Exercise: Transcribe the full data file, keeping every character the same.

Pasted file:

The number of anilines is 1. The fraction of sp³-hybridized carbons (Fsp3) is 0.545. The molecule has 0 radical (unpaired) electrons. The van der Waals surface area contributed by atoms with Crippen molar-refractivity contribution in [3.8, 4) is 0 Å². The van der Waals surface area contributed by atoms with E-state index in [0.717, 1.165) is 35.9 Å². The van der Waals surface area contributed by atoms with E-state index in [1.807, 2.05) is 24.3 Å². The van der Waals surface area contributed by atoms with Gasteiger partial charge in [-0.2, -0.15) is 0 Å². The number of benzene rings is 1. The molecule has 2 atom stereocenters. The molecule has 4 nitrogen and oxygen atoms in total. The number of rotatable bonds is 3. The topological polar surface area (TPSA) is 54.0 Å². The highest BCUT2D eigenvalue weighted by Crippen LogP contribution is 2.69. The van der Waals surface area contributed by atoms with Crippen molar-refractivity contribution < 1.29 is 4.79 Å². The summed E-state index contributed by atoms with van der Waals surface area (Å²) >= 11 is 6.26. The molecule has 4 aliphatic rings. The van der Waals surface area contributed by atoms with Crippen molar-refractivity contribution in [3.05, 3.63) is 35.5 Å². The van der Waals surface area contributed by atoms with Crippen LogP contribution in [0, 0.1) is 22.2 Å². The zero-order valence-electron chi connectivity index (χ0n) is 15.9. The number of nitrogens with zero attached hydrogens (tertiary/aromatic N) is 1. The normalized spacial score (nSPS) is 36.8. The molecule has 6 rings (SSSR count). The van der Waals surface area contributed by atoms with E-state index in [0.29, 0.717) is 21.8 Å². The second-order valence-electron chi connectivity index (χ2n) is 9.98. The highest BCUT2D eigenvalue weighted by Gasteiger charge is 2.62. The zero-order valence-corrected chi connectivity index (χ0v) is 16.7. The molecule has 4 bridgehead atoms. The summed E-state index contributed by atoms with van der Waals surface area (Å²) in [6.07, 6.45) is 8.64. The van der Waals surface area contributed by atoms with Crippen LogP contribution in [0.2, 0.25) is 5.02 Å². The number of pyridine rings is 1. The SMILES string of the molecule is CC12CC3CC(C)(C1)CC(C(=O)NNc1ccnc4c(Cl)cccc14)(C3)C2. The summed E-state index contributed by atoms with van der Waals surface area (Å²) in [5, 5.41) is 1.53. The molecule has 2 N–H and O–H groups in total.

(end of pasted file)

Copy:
The number of anilines is 1. The fraction of sp³-hybridized carbons (Fsp3) is 0.545. The molecule has 0 radical (unpaired) electrons. The van der Waals surface area contributed by atoms with Crippen molar-refractivity contribution in [3.8, 4) is 0 Å². The van der Waals surface area contributed by atoms with E-state index in [0.717, 1.165) is 35.9 Å². The van der Waals surface area contributed by atoms with E-state index in [1.807, 2.05) is 24.3 Å². The van der Waals surface area contributed by atoms with Gasteiger partial charge in [-0.2, -0.15) is 0 Å². The number of benzene rings is 1. The molecule has 2 atom stereocenters. The molecule has 4 nitrogen and oxygen atoms in total. The number of rotatable bonds is 3. The topological polar surface area (TPSA) is 54.0 Å². The highest BCUT2D eigenvalue weighted by Crippen LogP contribution is 2.69. The van der Waals surface area contributed by atoms with Crippen molar-refractivity contribution < 1.29 is 4.79 Å². The summed E-state index contributed by atoms with van der Waals surface area (Å²) >= 11 is 6.26. The molecule has 4 aliphatic rings. The van der Waals surface area contributed by atoms with Crippen molar-refractivity contribution in [3.05, 3.63) is 35.5 Å². The van der Waals surface area contributed by atoms with Crippen LogP contribution in [0, 0.1) is 22.2 Å². The zero-order valence-electron chi connectivity index (χ0n) is 15.9. The number of nitrogens with zero attached hydrogens (tertiary/aromatic N) is 1. The normalized spacial score (nSPS) is 36.8. The molecule has 6 rings (SSSR count). The van der Waals surface area contributed by atoms with E-state index in [0.29, 0.717) is 21.8 Å². The second-order valence-electron chi connectivity index (χ2n) is 9.98. The highest BCUT2D eigenvalue weighted by Gasteiger charge is 2.62. The zero-order valence-corrected chi connectivity index (χ0v) is 16.7. The molecule has 4 bridgehead atoms. The summed E-state index contributed by atoms with van der Waals surface area (Å²) in [6.07, 6.45) is 8.64. The van der Waals surface area contributed by atoms with Crippen LogP contribution in [0.2, 0.25) is 5.02 Å². The number of pyridine rings is 1. The SMILES string of the molecule is CC12CC3CC(C)(C1)CC(C(=O)NNc1ccnc4c(Cl)cccc14)(C3)C2. The summed E-state index contributed by atoms with van der Waals surface area (Å²) in [5, 5.41) is 1.53. The molecule has 2 N–H and O–H groups in total.